I’ve been on a marathon viewing of the 12-year-old series series “Freaks and Geeks” and I LOVE IT!
How could I have missed this the first time around?
The show, set in fictional Chippewa, Mich., only ran one season in 1999, and its biggest claim to fame is that it launched the careers of Seth Rogan, James Franco, Jason Segel and Judd Apatow. But its tag line, “It’s 1980 and this is what high school was like for the rest of us,” is so true: This show, like no other I have seen, brings us Gen Xers back to our way-too-familiar high school time warp, where we all wished we fit in and almost none of us did.
From cool-guy freak Daniel Desario (Franco) to bug-eyed, “Dallas”-loving geek Bill Haverchuck (Martin Starr), to uber-geek Harris Trinsky (Stephen Lea Shepphard) with his feathery moustache and zen pronouncements about AV and Dungeons and Dragons, to chameleon Lindsay Weir (Linda Cardellini), who fits in with mathletes and stoners, and is beloved by freaks and geeks–we all knew these people, went to class with these people, we laughed at these people, and they laughed at us.
And we all sought survival while struggling to believe that there was life beyond our oppressive bubbles of hormonal confusion and algebra.
I watched all 18 episodes in five days–thanks to dead time during plane travel–and the one that resonated most with me most was when Barry (David Krumholtz), the brother of geek Neil Schweiber (Samm Levine), comes home from college and tells Lindsay the best part of leaving high school behind was the ability to reinvent yourself, to be the person you always wished to be as opposed to the role bestowed upon us in that melting pot of educational opportunity.
I didn’t hate high school. I had friends to hang out with, sports to play, activities in which to participate. But I admit I couldn’t wait to get out and get to college, and when I got to college I couldn’t wait to get out to enter the real world. When I got to college, I no longer worried about fitting in there; I worried about fitting into the world.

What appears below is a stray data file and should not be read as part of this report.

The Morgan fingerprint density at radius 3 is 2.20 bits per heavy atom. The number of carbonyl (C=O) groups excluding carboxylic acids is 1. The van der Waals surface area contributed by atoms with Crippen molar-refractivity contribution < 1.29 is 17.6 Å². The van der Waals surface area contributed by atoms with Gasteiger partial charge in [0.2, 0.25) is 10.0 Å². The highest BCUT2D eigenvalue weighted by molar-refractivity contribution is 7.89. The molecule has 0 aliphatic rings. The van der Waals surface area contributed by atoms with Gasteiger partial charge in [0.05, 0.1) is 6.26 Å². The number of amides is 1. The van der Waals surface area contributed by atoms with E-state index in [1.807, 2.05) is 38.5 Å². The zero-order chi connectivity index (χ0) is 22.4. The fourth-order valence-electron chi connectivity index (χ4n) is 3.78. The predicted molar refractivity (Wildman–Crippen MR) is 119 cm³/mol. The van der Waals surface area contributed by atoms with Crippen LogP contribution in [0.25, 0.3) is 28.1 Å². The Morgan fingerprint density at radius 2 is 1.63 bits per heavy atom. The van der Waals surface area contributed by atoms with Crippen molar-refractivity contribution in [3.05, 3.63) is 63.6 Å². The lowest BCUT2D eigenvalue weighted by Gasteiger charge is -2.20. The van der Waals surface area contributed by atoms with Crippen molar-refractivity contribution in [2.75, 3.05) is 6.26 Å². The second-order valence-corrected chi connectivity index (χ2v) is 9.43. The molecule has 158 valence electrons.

One of the best parts of becoming a college professor is the chance to see college through different eyes, to truly know now what I wish I knew then. But I haven’t forgotten the student I once was, and I hope that somehow helps me better relate to my students and help them reinvent themselves as the people they wish to be.
As we get ready to start the last Winter Quarter ever at Ohio State, I hope my students take that reinvention to heart. It doesn’t matter what you were in high school–whether popular or alone (or both), a brain or a nerd, a jock or a cheerleader, now is the time to start becoming the person you wish to be in “real life,” where cliques are most often of your own choosing, a wide variety of friends with all different interests make life even more enriching, and your destiny becomes your own.
Be a freak.
Be a geek.
Be whatever you wish to be.
Happy New Year!
- ‘Freaks and Geeks’: Where are they now? (cnn.com)